- Work backwards i.e, list all the expenses (capital expenditure and operational expenditure) you will incur to reach a stage when the startup will make money. Reach a final number to the net expenditure. Call it X.
- Now, you need X + 20% money to start the startup before it makes any money. (I keep 20 to 30% buffer for unforeseen expenses)
- List your revenue models and put numbers in front of each revenue mechanism to the list of income.
Let me give you a live example of what I wrote above.
For example, if my next venture is an online business directory. My expense should look something like this:
Well, Look…It wasn’t the most difficult of spreadsheets to make.
By the way, did you notice – I kept founder’s salary as 0 for the first 6 months?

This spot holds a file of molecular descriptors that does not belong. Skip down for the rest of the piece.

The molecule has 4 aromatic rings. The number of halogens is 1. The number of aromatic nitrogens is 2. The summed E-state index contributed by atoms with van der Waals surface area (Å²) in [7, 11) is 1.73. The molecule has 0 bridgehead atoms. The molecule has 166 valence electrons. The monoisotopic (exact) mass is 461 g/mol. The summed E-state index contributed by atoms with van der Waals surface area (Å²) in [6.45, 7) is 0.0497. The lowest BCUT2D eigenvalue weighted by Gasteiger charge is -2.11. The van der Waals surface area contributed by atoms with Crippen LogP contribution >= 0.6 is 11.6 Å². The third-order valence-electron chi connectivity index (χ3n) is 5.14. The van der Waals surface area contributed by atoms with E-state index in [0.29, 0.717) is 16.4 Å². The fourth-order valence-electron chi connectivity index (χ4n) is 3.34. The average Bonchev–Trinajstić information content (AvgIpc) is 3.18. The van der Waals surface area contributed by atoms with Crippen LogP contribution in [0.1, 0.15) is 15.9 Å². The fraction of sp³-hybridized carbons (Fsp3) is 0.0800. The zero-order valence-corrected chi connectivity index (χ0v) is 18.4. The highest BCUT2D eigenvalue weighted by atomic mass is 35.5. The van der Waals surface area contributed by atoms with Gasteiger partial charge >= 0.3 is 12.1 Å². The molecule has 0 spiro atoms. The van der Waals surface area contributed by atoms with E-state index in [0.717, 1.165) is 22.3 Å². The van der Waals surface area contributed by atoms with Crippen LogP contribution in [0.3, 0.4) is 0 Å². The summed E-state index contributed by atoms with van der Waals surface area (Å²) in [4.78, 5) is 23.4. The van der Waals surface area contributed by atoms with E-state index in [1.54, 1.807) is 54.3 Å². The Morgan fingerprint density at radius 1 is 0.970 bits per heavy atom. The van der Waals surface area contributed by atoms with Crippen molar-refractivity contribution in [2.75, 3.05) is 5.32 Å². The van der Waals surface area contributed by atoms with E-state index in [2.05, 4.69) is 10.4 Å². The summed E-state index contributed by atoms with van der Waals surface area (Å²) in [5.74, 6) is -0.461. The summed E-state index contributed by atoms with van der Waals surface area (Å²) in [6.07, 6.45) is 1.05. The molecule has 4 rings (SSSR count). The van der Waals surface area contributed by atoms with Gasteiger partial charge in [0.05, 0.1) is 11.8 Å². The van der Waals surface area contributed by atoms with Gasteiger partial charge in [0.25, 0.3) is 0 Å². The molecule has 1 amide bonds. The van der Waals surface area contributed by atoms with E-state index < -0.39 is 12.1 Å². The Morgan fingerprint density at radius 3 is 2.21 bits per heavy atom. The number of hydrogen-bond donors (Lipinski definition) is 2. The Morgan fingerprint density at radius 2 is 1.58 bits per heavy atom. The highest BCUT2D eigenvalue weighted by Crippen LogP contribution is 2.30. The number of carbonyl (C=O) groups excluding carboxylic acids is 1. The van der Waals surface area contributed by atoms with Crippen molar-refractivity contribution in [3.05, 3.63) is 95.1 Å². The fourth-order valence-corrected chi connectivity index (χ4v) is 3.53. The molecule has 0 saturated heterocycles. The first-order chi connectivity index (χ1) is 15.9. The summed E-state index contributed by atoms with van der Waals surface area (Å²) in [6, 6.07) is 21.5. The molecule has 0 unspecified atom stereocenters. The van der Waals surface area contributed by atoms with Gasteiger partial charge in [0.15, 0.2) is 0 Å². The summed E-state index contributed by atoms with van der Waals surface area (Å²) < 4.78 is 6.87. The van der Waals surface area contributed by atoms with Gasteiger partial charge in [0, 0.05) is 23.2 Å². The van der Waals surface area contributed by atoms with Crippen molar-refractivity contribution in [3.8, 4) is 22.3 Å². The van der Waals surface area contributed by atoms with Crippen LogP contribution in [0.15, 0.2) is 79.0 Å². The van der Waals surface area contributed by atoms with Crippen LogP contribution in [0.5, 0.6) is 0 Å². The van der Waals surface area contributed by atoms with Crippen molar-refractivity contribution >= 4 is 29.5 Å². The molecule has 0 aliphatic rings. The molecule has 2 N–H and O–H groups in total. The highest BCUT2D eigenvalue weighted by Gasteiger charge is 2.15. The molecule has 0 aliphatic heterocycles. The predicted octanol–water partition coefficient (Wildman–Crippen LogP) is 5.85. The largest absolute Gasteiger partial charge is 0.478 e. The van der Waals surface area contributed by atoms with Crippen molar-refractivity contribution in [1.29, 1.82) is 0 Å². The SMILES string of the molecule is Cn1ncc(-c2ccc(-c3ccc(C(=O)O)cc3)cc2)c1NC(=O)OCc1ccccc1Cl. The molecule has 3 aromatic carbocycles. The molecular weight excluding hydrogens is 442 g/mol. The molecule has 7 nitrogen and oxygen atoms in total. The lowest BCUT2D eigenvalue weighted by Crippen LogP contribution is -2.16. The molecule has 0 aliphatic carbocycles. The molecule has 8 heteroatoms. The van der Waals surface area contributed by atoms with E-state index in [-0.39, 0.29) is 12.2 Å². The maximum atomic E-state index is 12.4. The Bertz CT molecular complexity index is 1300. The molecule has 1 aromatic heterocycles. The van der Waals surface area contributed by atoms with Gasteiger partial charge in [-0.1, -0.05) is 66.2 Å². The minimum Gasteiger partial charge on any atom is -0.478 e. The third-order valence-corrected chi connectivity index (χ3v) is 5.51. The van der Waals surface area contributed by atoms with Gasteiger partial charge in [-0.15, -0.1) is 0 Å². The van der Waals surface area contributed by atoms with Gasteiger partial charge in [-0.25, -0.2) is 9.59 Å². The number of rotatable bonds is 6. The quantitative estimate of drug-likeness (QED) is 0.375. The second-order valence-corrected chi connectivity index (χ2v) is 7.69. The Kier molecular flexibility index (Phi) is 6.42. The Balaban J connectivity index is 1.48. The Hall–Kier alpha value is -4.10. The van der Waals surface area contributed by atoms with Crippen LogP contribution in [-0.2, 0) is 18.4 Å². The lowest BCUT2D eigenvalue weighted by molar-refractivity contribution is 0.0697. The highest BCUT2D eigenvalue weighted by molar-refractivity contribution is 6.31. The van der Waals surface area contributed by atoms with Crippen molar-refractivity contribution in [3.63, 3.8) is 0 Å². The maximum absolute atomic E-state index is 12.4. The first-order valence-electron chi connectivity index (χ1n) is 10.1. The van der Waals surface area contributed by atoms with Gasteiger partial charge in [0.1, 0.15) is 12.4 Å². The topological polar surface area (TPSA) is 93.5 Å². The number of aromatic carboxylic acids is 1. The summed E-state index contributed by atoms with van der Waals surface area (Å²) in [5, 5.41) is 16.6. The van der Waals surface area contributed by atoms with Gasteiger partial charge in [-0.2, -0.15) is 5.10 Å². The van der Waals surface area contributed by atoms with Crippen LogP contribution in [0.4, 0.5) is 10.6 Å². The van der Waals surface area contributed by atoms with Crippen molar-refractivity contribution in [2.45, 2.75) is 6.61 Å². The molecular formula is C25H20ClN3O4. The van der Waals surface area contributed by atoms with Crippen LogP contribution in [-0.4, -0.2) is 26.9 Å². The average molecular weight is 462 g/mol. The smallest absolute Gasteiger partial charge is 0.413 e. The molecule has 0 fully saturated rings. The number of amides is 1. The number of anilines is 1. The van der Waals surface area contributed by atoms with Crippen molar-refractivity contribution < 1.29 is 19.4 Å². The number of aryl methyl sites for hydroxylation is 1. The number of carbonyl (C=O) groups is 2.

This is one of the harsh realities of running a startup. Since the company makes none money, the entrepreneur does not get paid.
So, besides the 6.15 L amount above – you will need money yourself to survive. Add it to the cost and you have your expense sheet, or the money required to run the startup for next 6 months.
Now comes the tough part. Building a revenue model for the startup.
As far as I remember, business directories rely on two revenue models:
- Paid Listings
- Sale of advertisement space
And then there are bells and whistles which kind of complicates the above two models. I will build a simple revenue model minus thebells and whistles 😊.
Assuming, the website generates a good amount of traffic in 6 months and you are ready to start with revenue generation. Here is how the revenue section will look:
Few assumptions that I have made:
- The revenue starts from month 6 onwards
- The startup intends to close 10 new paid listings in 6th month and double it every month.